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Did Calvin believe in Limited Atonement?

Discussion in 'Salvation (Soteriology)' started by ScottEmerson, May 28, 2002.

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  1. ScottEmerson

    ScottEmerson I Like Traffic Lights

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    In John Calvin's Commentary on Romans, he stated the following in reference to Romans 5:18 (p. 211 in the 1979 reprinting):

    "He makes this favor common to all, because it is propoundable to all, and not because it is in reality extended to all (i.e. in their experience), for though Christ suffered for the sins of the world, and is offered through God's benignity indiscriminately to all, yet all do not receive Him."

    It should be noted that Calvin died in 1564, the Remonstrance was written until 1610, and the Synod of Dort (where the 5 points came from) didn't happen until 1618.

    From Calvin's Commentary to the Colossians and COmmentary on a Harmony of the Evangelists, he wrote regarding Colossians 1:14, "This redemption was procured through the blood of Christ, for by the sacrifice of his death, all the sins of the world have been expiated." On Mark 14:24, he wrote, "...which is shed for many. By the word 'many' he means not a part of the world only, but the whole human race."

    In his Commentary to John, he writes, "And when he says the sin of the world, he extends this favour indisriminately to the whole human race, that the Jews might not thing that he had been sent to them alone. But hense we infer that the whole world is involved in the same condemnation and that as all men with out exception are guilty of unrighteousness before God, they need to be reconciled to him. John the Baptist, therefore, by speaking of the sin of the world, intended to express upon us the conviction of our own misery and exhort us to seek the remedy."

    In fact, in Institutes 3.1.1, Calvin states that Christ had to have died for all to show His complete sovreignty. That is all thta is mentioned about limited or unlimited atonement in his entire Institutes, (unless anyone else knows of a place that was missed.) Calvin thought that the atonement was limited in effect, it is also clear that in principle no people were barred from salvation.

    Thus, limited atonement was a post-Calvin invention and is not faithful to his teachings or writings.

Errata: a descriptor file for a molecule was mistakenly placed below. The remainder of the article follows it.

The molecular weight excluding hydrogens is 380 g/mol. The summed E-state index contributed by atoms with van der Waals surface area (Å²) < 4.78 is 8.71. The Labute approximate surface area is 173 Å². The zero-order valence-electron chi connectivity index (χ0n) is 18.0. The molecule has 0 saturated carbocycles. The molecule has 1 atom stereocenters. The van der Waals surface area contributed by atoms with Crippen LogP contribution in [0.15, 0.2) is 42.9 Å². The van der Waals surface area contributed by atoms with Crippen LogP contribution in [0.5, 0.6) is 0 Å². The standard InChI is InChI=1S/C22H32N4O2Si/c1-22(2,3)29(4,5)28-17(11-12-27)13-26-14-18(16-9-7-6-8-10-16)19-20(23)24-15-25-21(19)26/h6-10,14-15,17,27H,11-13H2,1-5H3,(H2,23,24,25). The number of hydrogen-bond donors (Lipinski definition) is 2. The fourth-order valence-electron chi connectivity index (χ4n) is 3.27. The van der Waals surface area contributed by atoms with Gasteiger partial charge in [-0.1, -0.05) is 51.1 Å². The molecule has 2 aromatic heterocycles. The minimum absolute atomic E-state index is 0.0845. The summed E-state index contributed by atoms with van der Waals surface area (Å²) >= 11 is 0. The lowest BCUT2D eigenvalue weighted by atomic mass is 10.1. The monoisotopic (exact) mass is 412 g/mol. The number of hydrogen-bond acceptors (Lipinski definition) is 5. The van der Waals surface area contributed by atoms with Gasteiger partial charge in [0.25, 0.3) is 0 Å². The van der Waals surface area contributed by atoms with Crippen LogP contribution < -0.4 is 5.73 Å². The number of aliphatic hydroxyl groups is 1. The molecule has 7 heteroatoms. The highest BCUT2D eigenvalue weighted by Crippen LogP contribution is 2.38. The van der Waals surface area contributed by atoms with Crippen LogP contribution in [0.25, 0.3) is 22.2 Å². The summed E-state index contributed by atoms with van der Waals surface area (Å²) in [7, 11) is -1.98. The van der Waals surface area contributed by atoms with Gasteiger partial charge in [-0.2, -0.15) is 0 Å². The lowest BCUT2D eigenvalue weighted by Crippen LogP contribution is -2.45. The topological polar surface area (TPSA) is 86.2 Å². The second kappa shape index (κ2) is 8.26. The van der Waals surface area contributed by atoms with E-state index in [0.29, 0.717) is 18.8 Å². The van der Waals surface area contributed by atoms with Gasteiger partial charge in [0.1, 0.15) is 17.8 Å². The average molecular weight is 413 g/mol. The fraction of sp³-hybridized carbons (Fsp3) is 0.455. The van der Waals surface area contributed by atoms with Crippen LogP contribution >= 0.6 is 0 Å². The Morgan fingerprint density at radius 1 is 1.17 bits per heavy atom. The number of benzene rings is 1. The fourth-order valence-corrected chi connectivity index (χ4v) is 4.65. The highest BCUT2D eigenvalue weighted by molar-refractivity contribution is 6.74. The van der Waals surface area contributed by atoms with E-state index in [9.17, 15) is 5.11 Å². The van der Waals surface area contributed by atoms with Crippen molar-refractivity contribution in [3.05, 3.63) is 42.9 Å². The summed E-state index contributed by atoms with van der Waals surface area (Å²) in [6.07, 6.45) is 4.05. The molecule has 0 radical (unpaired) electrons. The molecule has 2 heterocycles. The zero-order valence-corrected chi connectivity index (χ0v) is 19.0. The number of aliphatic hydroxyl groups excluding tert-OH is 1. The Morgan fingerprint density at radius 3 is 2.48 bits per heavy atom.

For more, read Douty's book "Death of Christ." He's a four-point Calvinist, who doesn't ascribe to nor believe Calvin ascribed to an idea of limited atonement.
     
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  2. LouisBooth

    LouisBooth Well-Known Member

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    umm..just one question..what does it matter? Theodore Beza that made TULIP, not calvin. :)
     
  3. ScottEmerson

    ScottEmerson I Like Traffic Lights

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    Then call it Bezaism - Does it say anything to you that Calvin himself didn't believe in what we call Calvinism?
     
  4. LouisBooth

    LouisBooth Well-Known Member

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    Nope, not at all, I personally don't think darwin would agree with the current evolutionary model, but then again, so what? Do you think the wright brothers would like planes without 4 wings? ;) Like the people that advocate linx, I say knowledge is public domain.
     
  5. Lion Heart

    Lion Heart Member

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    Scott,


    The Cannons of Dort are not wholly Calvins doctrines, either;

    Protestantism
    General Information

    http://www.mb-soft.com/believe/txc/protesta.htm




    The Canons of Dordt - Text

    http://www.mb-soft.com/believe/txh/dort1.htm


    Its evident you don't like Calvins position, but your stretching the truth a little when you start calling these his 5 points.


    I say get off Calvin and concentrate on the Scriptures.




    Richard
     
  6. Gerry

    Gerry Jesus Paid It All

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    Scott, Please expond a little more on your theory that Calvin does not believe in what we call Calvinism. Would you list his 5 points (or THE 5 points) and give me wher you stand on each one? I am not debating one way or another. Just want to see your position.
     
  7. ScottEmerson

    ScottEmerson I Like Traffic Lights

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    Total Depravity - Calvin's doctrine
    Unconditional Election - Calvin's doctrine
    Limited Atonement - NOT Calvin's doctrine
    Irresistible Grace - Probably Calvin's doctrine
    Perseverance of the Saints - Calvin's doctrine

    I believe that all men have a sin nature, and we are totally powerless to save ourself.